25. For the factual context in which Raider advances the "final stage of / ancillary to / so closely linked to manufacture" argument, I turn first to how it describes its activities on the Premises. This, to quote from its printed case, is how Raider describes those activities:

    (a)

    Manufacture of pagers. This manufacturing operation takes up the largest physical area at the Premises and includes the design of pagers; the sourcing and acquisition of raw materials; the production process (i.e. assembly, bonding and treating of components using robots and advanced technological equipment, as well as manual labour; testing / quality control; research and design of pagers and the software they contain);

    (b)

    the repair of pagers (located in a customer service area);

    (c)

    finance and administration;

    (d)

    the control of robots used in the production of pagers as well as the dissemination of "public'" information to pager users, through a computer control room;

    (e)

    the relay of messages ("private" information) to pager users through a paging centre

    (f)

    storage of raw materials used subsequently for the manufacture and packaging of pagers;

    (g)

    the receipt of raw materials through a combined reception / goods delivery area;

    (h)

    Miscellaneous e.g. rest areas for staff engaged in manufacturing and the operation of the paging centre, toilets etc.

  26. That description is short on detail as far as the paging centre is concerned. The Government's printed case describes the paging centre as "a self contained purposely fitted out room on the 22nd Floor manned around the clock, whose personnel by use of computer technology and telecommunication receive and disseminate private messages and public information to customers who are owners of [Raider's] pagers".

    Final stage?

  27. In arguing that the paging service is the final stage of the pager manufacturing process, Raider places reliance on the decision of the Scottish Lands Valuation Appeal Court in Assessor for Renfrewshire v John McGregor & Sons Ltd 1974 SLT 17. I do not doubt the correctness of that decision. But I do not see how it helps Raider. The circumstances and holding there may be taken from the headnote which reads:

    A company owned two factory blocks (Block 1 and Block 2). These blocks were situated in the same industrial estate, but on opposite sides of a road and some 240 yards apart. The making of three-piece furniture suites was carried out in Block 1. The suites were made to individual order. Thereafter, the furniture was transferred to Block 2 where the component parts were checked and inspected to ensure that there were no differences in colour shading. The ratepayers contended that Block 2 should be given the benefit of industrial derating. The valuation appeal committee sustained the ratepayers' contention. The assessor appealed.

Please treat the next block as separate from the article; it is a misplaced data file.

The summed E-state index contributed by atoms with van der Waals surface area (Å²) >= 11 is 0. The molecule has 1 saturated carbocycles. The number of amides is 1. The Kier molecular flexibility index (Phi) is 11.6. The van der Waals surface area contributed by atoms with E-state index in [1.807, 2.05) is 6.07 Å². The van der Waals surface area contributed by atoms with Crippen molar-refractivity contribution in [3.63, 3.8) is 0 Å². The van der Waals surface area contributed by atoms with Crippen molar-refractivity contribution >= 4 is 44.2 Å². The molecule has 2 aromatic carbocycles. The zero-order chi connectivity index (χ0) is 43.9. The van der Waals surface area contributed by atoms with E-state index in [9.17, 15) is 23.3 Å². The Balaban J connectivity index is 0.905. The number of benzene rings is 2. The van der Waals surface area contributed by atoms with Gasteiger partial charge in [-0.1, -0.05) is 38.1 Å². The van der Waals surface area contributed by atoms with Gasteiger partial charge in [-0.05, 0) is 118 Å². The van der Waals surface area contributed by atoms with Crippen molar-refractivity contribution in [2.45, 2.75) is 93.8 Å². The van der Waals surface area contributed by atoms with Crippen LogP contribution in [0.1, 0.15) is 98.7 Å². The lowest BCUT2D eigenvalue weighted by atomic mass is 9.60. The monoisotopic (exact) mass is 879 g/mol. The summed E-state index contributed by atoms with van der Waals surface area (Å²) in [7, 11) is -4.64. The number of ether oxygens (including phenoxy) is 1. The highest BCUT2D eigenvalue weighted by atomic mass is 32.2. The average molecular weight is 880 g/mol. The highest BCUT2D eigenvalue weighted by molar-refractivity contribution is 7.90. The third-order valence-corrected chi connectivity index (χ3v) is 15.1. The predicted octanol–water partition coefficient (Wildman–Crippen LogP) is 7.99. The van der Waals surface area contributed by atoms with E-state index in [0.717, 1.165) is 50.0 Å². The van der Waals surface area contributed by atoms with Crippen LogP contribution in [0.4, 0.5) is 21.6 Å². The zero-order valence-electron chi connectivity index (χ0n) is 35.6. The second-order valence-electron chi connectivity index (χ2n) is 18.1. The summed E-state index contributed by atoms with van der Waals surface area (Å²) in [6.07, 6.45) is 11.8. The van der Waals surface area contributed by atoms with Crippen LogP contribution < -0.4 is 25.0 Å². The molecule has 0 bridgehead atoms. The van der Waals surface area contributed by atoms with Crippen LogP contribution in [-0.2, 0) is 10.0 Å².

Held that the inspection which was carried out in Block 2 was a normal part of the process of manufacture; that the committee was right in holding that the subjects of appeal were industrial lands and heritages entitled to derating, and that the appeal should be refused.

  28. What was there regarded as the final stage of the manufacturing process was the checking and inspection of the manufactured articles to see if they were fit to be supplied to customers. That is of a different nature from a service provided to customers after they have been supplied with the articles - even where the service is provided in connection with the use of the articles supplied.

  29. In my view, the "final stage of" aspect of the "final stage of / ancillary to" limb fails.

    Ancillary?

  30. That leaves the "ancillary to" aspect of that limb.

  31. Even though they are not a stage of the manufacturing process because they come either before or after the manufactured articles have been made and inspected to see that they are fit to be supplied to customers, certain activities may nevertheless be ancillary to the manufacturing process and therefore industrial in the manufacturing sense. This is well illustrated by Deputy Judge Cruden's decision in Mexx Consolidated (Far East) Ltd v Attorney General [1987] HKLR 1211. The circumstances there may be taken from the headnote which reads:

    The second defendant was the current lessee under a Crown lease and deed of variation of certain premises forming part of the Hing Wah Centre, Kowloon. The plaintiff was a tenant of certain floors of that building. The user covenant in the deed of variation restricted the use of the premises to industrial and godown purposes. The plaintiff set up and operated 11 different departments in the suit premises which departments were responsible for the design, research, and testing of samples and also the making of patterns for the manufacture of clothing. The premises also contained textile machinery and large quantities of materials. Manual labour was also used on the premises for the purposes of packaging. Prototype samples and other samples were made on the premises but the majority of samples present on the premises were made elsewhere. All the samples were checked and packaged on the premises and exported therefrom to countries overseas.